You ever have one of those moments where you think everything happens for a reason? It may sound a wee dramatic, but I think that’s exactly what happened the day I came across Caracas Arepa Bar‘s Instagram and saw a post they’d just put up for a farm dinner they were having featuring traditional Venezuelan food being served at a quaint little farm in Far Rockaway called Edgemere Farm.
Why does this seem like fate? Well, for one, I don’t happen to follow them on my own Instagram account and just so happened to stumble upon this post. Two, some of my family is from Venezuela, so it holds a special place in my heart. And three, we all know how timely anything on social media is, so if you weren’t in the right place at the right time, you’d most certainly miss an announcement such as this, so I really do think that it was meant for me to have seen this and I’m so happy that I did.
You don’t exactly put the words New York City and farm together, but more and more, these amazing places are popping up throughout the city and are bringing people closer to their food sources, which I think is so important. I’m ashamed to admit it, but there are many fruits and vegetables that I eat that I have no idea how they’re grown, so I really do appreciate initiatives such as this.
Anyhow, tucked between rows of small, multifamily homes and just a block away from Rockaway Beach is where you’ll find Edgemere Farm. As many an urban farm story goes, what once was an abandoned, overgrown lot is now a flourishing, green space growing fresh, organic vegetables that are sold at its farmers market every Friday and Saturday and which served as the backbone to our meal that evening. It was so inspiring to see what could become of a once neglected space, and I couldn’t have asked for a better location for such an occasion.
Being not too well-acquainted with Venezuelan food, aside from my beloved arepas (which I’ll be featuring in post later on this week), it was such an experience to be able to try other some of the other delicacies that this country is known for. With a menu put together by chef Alonso Nuñez, a New York City-based Venezuelan chef, we started with a smoked queso blanco from Breezy’s BBQ, a sweet tomatillo chutney, a summery Pira de Auyama, which is a traditional squash and eggplant spread topped with purslane, an unbelievable crispy cassava (aka yucca) bread served with a compound butter, a peppery gazpacho topped with culantro (pictured above), and of course, arepitas (little arepas, which are grilled corn patties). Everything tasted so fresh and I loved that they used vegetables grown right where we were eating! It truly doesn’t get much better than that.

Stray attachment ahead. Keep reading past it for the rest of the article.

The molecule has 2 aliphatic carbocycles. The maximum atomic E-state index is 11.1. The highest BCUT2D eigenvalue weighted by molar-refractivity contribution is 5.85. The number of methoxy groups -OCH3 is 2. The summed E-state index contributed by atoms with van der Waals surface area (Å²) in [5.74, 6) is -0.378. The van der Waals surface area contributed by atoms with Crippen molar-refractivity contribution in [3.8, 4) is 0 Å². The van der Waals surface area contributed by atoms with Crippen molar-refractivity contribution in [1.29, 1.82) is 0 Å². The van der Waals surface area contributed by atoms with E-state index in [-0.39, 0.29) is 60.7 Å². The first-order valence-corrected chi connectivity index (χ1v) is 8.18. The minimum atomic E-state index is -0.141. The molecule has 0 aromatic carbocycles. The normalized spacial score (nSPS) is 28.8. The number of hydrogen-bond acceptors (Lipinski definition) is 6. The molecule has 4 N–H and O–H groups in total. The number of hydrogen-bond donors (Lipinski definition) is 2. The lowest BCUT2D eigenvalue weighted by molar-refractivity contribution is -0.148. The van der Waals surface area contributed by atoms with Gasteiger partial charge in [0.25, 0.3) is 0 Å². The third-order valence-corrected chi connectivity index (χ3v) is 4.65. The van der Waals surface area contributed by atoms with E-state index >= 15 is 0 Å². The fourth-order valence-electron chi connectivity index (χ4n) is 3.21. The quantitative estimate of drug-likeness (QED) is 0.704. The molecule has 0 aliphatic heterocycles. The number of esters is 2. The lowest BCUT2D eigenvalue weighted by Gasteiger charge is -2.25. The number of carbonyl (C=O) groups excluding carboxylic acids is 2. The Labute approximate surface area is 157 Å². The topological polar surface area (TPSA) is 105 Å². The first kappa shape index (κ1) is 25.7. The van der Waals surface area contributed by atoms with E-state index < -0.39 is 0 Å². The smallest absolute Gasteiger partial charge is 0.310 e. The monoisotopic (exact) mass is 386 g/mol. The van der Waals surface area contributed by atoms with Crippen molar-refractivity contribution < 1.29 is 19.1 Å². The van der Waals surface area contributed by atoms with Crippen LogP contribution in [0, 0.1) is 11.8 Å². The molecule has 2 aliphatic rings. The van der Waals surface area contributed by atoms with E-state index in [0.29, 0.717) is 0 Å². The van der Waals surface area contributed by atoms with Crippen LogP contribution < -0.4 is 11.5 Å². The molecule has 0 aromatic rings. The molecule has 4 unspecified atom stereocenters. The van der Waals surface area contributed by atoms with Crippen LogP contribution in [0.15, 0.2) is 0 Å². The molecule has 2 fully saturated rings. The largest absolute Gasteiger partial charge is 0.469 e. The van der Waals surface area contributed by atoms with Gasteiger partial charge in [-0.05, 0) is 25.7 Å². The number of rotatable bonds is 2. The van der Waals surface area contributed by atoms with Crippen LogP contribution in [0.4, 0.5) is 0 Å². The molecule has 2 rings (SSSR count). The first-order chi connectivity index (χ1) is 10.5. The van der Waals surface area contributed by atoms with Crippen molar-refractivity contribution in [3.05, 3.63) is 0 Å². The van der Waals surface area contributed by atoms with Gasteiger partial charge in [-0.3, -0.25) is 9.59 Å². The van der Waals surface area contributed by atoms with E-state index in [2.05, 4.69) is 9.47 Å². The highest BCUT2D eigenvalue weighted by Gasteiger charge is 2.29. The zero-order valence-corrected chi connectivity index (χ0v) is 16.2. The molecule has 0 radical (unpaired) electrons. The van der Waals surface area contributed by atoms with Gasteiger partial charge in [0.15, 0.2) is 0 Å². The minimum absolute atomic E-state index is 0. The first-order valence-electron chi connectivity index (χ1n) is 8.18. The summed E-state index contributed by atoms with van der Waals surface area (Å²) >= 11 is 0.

The main course consisted of something I’d never heard of before known as bollos pelones, which translates to hairless buns that were actually more appetizing than their name suggests. They’re little buns made from corn flour and stuffed with a pork stew and by the time they arrived I was probably just as stuffed as they were from all the food I’d just eaten, but I still managed to get a few hearty bites in before dessert arrived. We ended the hearty meal with an lip-puckering tart passion fruit mousse and a shot of coffee and orange rum liqueur that was just a little too strong for my taste, but something I stilled enjoyed because it was all part of the experience.
With perfect weather, music by Neal Ochoa to set the mood, delicious food, great company, and a full stomach, I think it turned out being one of those beautiful, memorable summer nights. What this farm is doing and providing for the community is amazing and I loved that this dinner helped shed light on a cuisine from a part of the world that people aren’t too familiar with.
Maribel Araujo, the owner of Caracas Arepas Bar, Chef Alonso Nuñez, and the rest of their team worked their butts off to make this night happen and their hard work definitely paid off. Not only do I appreciate them using local produce for the meal, but the fact that they also worked with other local businesses, including Herb and Dye Rockaway to decorate the tables with flowers and hand dyed napkins, creating a space that was welcoming, one-of-a-kind, and their own. So thank you, Maribel, if you ever get a chance to read this!
As the sun set and the evening came to an end, I knew that this experience would be hard to top.
Looking at Edgemere Farm’s calendar, I only see one more dinner on September 11th planned in honor of NYC Honey Week, so I definitely recommend snagging some tickets before they’re all gone! Until then, buen provecho!